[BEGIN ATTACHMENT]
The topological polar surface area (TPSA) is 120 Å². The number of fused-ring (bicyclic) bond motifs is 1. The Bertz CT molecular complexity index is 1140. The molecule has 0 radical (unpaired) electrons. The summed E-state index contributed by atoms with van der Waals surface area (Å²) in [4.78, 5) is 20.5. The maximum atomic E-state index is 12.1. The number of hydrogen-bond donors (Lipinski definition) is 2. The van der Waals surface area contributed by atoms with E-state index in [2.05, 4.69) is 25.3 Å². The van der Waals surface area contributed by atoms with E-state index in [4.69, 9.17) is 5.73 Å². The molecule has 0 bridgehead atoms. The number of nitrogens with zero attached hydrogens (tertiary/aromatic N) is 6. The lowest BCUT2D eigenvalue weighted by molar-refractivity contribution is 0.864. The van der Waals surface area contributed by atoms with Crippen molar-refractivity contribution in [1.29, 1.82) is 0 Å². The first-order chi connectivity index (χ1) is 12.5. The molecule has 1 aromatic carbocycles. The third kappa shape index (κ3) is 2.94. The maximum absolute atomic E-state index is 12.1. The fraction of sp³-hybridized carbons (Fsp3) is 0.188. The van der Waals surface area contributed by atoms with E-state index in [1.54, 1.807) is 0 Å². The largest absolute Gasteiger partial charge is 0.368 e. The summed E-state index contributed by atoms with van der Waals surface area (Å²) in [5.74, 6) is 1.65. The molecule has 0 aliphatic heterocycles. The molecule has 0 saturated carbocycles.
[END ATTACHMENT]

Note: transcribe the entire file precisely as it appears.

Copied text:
The topological polar surface area (TPSA) is 120 Å². The number of fused-ring (bicyclic) bond motifs is 1. The Bertz CT molecular complexity index is 1140. The molecule has 0 radical (unpaired) electrons. The summed E-state index contributed by atoms with van der Waals surface area (Å²) in [4.78, 5) is 20.5. The maximum atomic E-state index is 12.1. The number of hydrogen-bond donors (Lipinski definition) is 2. The van der Waals surface area contributed by atoms with E-state index in [2.05, 4.69) is 25.3 Å². The van der Waals surface area contributed by atoms with E-state index in [4.69, 9.17) is 5.73 Å². The molecule has 0 bridgehead atoms. The number of nitrogens with zero attached hydrogens (tertiary/aromatic N) is 6. The lowest BCUT2D eigenvalue weighted by molar-refractivity contribution is 0.864. The van der Waals surface area contributed by atoms with Crippen molar-refractivity contribution in [1.29, 1.82) is 0 Å². The first-order chi connectivity index (χ1) is 12.5. The molecule has 1 aromatic carbocycles. The third kappa shape index (κ3) is 2.94. The maximum absolute atomic E-state index is 12.1. The fraction of sp³-hybridized carbons (Fsp3) is 0.188. The van der Waals surface area contributed by atoms with E-state index in [1.54, 1.807) is 0 Å². The largest absolute Gasteiger partial charge is 0.368 e. The summed E-state index contributed by atoms with van der Waals surface area (Å²) in [5.74, 6) is 1.65. The molecule has 0 aliphatic heterocycles. The molecule has 0 saturated carbocycles.